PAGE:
The true magic of theatre is that it exists only as a memory when it is finished. After you see a play, you might talk about it on the way home, ruminate over it for a while. Maybe it affected you deeply, and becomes something you visit occasionally when you are feeling particularly wistful. For me as an actor, I and You will always be a show I miss dearly, one that comes to visit when I hear “A Love Supreme” or “Great Balls of Fire.” Whenever I read Whitman. Suffice to say, it was an unforgettable, wild, extraordinary, and immensely challenging experience.

I had never done a two-hander before. I didn’t know what to expect going into it, but I did have an idea of the kind of theatrical magic I was getting into, and the potential for this to be an incredible production. I learned and gleaned so much from the process. It was an endurance run of sustaining the physical and emotional energy needed for the 90 minutes on stage, especially because Caroline travels between defensive and wary, sarcastic, playful, and vulnerable throughout the course of the play—sometimes within the course of a single act. Sharing the stage with Jordan Smith as Anthony was a pleasure. He is so giving and open, and with our director Barry Carman at the helm, discovering these characters and their story together was fun and difficult and just. so. wonderful. During the run, we had a panel of healthcare providers and counselors, a living donor and a few organ donation recipients speak about their experience, and how this play effected them and brought their experiences into the spotlight. It was extremely humbling and moving, and I am proud to have been a participant in the conversation.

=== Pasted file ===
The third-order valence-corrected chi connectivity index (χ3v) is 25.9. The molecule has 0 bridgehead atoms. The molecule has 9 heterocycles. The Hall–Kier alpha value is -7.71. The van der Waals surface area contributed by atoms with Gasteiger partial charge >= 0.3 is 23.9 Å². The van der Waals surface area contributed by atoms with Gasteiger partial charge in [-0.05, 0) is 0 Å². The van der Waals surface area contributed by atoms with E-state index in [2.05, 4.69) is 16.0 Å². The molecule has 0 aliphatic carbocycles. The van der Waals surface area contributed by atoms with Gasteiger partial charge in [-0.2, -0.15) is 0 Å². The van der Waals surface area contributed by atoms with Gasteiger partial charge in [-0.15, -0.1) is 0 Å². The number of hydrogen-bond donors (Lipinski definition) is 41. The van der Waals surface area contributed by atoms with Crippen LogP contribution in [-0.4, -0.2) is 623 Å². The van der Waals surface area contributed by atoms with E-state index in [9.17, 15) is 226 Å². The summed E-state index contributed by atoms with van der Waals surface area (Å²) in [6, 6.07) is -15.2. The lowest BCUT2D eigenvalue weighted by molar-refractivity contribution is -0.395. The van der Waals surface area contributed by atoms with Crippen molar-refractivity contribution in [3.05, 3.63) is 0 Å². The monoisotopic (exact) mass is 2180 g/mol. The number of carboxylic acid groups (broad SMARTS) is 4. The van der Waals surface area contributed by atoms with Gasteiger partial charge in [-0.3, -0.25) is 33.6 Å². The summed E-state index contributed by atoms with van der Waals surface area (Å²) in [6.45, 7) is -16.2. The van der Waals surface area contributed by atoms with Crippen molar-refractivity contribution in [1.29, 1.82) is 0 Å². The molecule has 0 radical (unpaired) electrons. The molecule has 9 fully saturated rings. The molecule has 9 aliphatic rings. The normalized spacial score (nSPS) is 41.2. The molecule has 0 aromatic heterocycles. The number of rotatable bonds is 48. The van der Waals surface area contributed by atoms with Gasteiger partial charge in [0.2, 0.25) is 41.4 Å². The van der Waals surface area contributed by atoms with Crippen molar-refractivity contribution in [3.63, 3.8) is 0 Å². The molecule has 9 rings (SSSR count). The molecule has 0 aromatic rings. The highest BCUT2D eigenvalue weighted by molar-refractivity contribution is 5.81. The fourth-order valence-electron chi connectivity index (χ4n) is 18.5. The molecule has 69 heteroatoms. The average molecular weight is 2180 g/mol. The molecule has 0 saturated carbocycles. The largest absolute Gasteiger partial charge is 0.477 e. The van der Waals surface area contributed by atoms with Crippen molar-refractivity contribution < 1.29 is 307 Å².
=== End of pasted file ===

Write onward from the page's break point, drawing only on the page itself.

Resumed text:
I and You, by Lauren Gunderson, directed by Barry Carman at the BLUEBARN Theatre. Winner of the 2014 Steinberg/ATCA New Play Award and finalist for the Susan Smith Blackburn Playwrighting Prize. Running January 31-February 24, 2019.

Jordan is tall… but Uncle Walt is VERY TALL.

Jordan is tall… but Uncle Walt is VERY TALL.